BOSTON — As influenza season peaks in the United States, one researcher is working to bring the public into tracking the epidemic. Using new technology, he may be able to provide public health officials with useful information more quickly than the usual methods. And he is applying the new tools to study disease outbreaks around the world.
By Steve Baragona
Boston Children’s Hospital epidemiologist John Brownstein is literally pinning down where the flu outbreak is occurring. “All the pins represent the people who are reporting to the system,” he said.
The sea of pins on his virtual U.S. map represents the nationwide network of volunteers for his website, Flu Near You. “The idea is, getting people with a small amount of time each week to tell us how they’re feeling,” he said.
A short weekly email survey asks each person about his or her health. In just a few months, Flu Near You has recruited 40,000 volunteers and keeps growing.
“So we say, putting the public back in public health,” said Brownstein.
Hospitals and doctors’ offices were seeing rising numbers of flu cases in late December, according to the Centers for Disease Control and Prevention, or CDC. But Brownstein says he is ahead of the others in terms of information.
“And Flu Near You is showing that we’ve already peaked and are heading down. And in fact the latest numbers that are coming out from the CDC actually agree that this has already come down,” he said.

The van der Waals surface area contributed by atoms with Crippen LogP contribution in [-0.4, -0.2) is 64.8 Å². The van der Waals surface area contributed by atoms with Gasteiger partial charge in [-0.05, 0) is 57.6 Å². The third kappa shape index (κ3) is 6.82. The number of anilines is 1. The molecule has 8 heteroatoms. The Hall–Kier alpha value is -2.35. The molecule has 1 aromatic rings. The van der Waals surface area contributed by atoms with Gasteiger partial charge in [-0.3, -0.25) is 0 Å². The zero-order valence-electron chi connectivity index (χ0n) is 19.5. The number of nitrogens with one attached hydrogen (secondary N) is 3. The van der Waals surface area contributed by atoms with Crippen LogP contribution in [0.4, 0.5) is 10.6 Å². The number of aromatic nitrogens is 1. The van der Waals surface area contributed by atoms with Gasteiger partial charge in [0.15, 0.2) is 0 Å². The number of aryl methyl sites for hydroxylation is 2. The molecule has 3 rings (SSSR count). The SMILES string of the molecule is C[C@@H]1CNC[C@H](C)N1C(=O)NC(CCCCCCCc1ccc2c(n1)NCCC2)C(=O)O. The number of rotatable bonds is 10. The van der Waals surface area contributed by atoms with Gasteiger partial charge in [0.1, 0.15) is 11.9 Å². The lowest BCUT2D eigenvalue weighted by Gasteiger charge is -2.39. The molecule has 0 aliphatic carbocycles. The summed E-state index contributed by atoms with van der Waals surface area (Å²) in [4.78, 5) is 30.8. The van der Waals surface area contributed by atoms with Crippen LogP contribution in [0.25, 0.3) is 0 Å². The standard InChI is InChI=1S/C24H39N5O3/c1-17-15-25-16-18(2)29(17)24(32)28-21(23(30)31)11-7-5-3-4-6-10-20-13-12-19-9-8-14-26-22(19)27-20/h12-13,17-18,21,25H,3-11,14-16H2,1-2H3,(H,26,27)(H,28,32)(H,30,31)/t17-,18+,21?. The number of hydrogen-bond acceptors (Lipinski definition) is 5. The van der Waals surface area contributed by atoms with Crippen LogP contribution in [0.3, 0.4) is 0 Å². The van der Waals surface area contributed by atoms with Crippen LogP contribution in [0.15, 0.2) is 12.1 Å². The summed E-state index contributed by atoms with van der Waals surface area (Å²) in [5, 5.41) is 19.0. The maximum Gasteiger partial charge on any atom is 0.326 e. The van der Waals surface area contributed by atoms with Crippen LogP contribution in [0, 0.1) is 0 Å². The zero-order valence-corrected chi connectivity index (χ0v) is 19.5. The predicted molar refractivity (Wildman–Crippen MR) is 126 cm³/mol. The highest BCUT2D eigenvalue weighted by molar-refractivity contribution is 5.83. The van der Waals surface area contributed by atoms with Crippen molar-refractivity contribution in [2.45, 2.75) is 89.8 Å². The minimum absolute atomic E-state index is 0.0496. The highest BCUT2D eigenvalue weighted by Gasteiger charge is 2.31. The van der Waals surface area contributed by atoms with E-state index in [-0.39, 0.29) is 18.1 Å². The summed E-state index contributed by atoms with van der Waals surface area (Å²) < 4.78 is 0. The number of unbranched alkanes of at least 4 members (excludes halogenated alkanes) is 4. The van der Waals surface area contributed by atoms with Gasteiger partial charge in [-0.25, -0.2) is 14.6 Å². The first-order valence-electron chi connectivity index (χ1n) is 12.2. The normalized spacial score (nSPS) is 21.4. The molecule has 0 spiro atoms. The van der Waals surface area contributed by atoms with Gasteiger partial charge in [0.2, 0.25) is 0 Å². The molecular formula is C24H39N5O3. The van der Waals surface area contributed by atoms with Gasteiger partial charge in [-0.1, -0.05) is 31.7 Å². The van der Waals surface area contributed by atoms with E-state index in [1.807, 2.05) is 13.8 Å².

Brownstein plans to take the system global and expand it to other diseases.
He currently runs another website, HealthMap, that for seven years has tracked outbreaks worldwide.
He says as a graduate student he grew weary of begging health ministers for information. “And so we had this idea, well, what if we mined the Web looking for clues about outbreaks via news, social media, blogs, chat rooms, discussion forums,” he said.
In Haiti’s deadly 2010 cholera outbreak, HealthMap’s automated Web searches provided early information on the trajectory of the disease.
Today, he is following an ebola outbreak in Uganda. “We think there’s opportunities to really track emerging infectious diseases with these tools,” he said.
Tools that pinpoint where diseases are occurring now.